Mr. Niles was born in Ohio, April 1, 1833. His father, Jonathan Niles, was born in Stockbridge, Massachusetts, and his mother, Esther (Hart) Niles, was a native of Ohio. Our subject received his education in the common schools of Indiana, and at the age of twenty-five years he removed to Michigan. From there he enlisted in Company E, Sixth Michigan Volunteer Cavalry. He moved from Eaton, Michigan, in 1865. Later his company was joined to Company H of the First Regiment, Michigan Veteran Cavalry. He served loyally and well and was discharged from the service at Fort Bridger, Utah, March 25, 1866. He returned to Michigan and remained there until 1870, when he removed to Minnesota. He was engaged in blacksmithing in Michigan for some twelve years and followed the same in Minnesota about ten years after locating there. He purchased fifty-four acres of land on sections 17 and 20 of Corina township and has continued the improvement of this farm and is now owner of a valuable estate. He has a comfortable house, good barn and all other necessary farm buildings, and he follows general farming successfully and has a good living from his property. He is a man of industrious habits and is energetic and honest in all his dealings and consequently is honored by his fellowmen.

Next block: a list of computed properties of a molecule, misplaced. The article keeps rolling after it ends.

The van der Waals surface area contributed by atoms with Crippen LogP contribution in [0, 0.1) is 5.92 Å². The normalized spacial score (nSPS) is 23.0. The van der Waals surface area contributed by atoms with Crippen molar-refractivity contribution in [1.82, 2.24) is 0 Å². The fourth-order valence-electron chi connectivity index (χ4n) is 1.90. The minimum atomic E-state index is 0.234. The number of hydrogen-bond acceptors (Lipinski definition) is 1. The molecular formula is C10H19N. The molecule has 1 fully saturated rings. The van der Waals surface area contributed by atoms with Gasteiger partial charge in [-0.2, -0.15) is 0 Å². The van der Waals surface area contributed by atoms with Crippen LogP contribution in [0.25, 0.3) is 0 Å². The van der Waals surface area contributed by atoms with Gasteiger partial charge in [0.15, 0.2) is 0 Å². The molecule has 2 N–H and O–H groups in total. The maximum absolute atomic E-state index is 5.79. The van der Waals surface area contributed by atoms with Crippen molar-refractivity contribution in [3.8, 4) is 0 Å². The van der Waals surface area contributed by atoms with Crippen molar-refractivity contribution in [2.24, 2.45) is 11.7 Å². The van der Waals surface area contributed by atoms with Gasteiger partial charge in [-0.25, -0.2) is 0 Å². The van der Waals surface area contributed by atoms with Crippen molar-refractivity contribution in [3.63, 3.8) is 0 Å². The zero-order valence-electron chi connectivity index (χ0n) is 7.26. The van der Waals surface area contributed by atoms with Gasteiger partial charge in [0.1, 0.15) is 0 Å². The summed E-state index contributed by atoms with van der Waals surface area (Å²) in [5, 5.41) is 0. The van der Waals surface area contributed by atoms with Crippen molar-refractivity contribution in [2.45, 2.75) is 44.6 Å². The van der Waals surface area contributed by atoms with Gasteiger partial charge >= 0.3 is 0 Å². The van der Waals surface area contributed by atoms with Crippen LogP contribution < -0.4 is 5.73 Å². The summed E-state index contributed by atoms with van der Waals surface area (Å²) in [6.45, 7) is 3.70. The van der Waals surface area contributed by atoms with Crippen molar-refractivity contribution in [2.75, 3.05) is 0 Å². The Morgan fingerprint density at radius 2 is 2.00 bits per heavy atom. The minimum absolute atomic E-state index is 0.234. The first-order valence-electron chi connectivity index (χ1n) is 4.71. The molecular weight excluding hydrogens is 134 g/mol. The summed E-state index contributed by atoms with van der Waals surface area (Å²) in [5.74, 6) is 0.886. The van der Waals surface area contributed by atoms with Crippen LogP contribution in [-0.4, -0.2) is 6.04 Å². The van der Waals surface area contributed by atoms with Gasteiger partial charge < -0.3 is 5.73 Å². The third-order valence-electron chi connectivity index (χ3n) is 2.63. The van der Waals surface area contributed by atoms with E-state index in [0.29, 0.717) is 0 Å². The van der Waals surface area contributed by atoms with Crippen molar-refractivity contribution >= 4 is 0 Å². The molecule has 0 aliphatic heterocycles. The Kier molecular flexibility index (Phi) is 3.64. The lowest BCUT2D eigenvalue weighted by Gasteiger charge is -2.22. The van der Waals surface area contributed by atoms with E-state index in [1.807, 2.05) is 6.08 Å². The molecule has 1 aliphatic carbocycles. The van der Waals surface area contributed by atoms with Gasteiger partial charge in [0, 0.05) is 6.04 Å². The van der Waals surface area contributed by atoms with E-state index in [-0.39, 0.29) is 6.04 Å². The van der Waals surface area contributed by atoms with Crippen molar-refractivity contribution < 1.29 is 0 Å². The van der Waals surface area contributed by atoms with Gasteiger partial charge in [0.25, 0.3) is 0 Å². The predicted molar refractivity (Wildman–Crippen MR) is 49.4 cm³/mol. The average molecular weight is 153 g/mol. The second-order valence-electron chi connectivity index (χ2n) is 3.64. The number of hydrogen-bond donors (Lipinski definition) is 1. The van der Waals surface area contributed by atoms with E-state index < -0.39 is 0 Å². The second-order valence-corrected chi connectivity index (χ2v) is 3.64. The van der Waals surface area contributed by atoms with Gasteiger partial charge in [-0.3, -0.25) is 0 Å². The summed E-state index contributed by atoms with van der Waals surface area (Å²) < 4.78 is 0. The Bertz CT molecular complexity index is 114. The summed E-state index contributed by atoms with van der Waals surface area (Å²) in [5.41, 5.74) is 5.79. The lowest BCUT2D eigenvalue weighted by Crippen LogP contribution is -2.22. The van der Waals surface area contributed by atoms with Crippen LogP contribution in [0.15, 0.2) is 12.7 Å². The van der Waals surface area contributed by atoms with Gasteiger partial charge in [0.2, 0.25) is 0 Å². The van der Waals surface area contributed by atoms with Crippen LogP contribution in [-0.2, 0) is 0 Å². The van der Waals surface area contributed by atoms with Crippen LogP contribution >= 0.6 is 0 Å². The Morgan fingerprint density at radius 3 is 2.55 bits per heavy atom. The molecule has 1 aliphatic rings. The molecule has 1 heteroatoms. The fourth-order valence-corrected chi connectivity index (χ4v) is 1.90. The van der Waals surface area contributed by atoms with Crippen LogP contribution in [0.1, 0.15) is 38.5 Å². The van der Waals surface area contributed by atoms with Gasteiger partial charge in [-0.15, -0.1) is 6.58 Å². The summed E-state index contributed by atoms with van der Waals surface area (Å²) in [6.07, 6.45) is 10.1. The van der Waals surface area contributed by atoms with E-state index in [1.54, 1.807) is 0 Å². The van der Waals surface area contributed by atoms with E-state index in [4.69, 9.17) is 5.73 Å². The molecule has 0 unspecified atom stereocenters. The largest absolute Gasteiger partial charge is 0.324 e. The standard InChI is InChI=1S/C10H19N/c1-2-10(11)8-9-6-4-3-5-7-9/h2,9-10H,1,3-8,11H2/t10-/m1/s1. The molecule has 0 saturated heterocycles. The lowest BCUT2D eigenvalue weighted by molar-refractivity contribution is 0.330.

Mr. Niles was married June 23, 1856, to Sarah A. Weir. Mrs. Niles was born in Indiana and died at Annandale, Minnesota, in April, 1888. Twelve children were born to Mr. and Mrs. Niles, four of whom are deceased. The surviving children are as follows: Lulu, William, Schuyler, May, Ida, Don, James and Florence. Mr. Niles was married to Mrs. Martha A. Weir, July 24, 1888. Mrs. Niles was born in Ohio, July 28, 1847. She is the mother of four children by her former marriage, namely: Keren, Lionel, Ralph, and Vena. Mr. Niles is a member of the Grand Army of the Republic and is prominent in the affairs of this lodge. He is a communicant of the Baptist church of Fairhaven, Minnesota.

From: Compendium of History and Biography of Central and Northern Minnesota (Chicago, Geo. A. Ogle & Co., 1904), page 760.


Nels Nordahl, who has spent the past ten years in building up a fine farm in Garfield township, is one of the early settlers of Lac-qui-parle county. He is a man of wide experience and by his earnest labors and integrity has gained a good home and the confidence and esteem of his associates.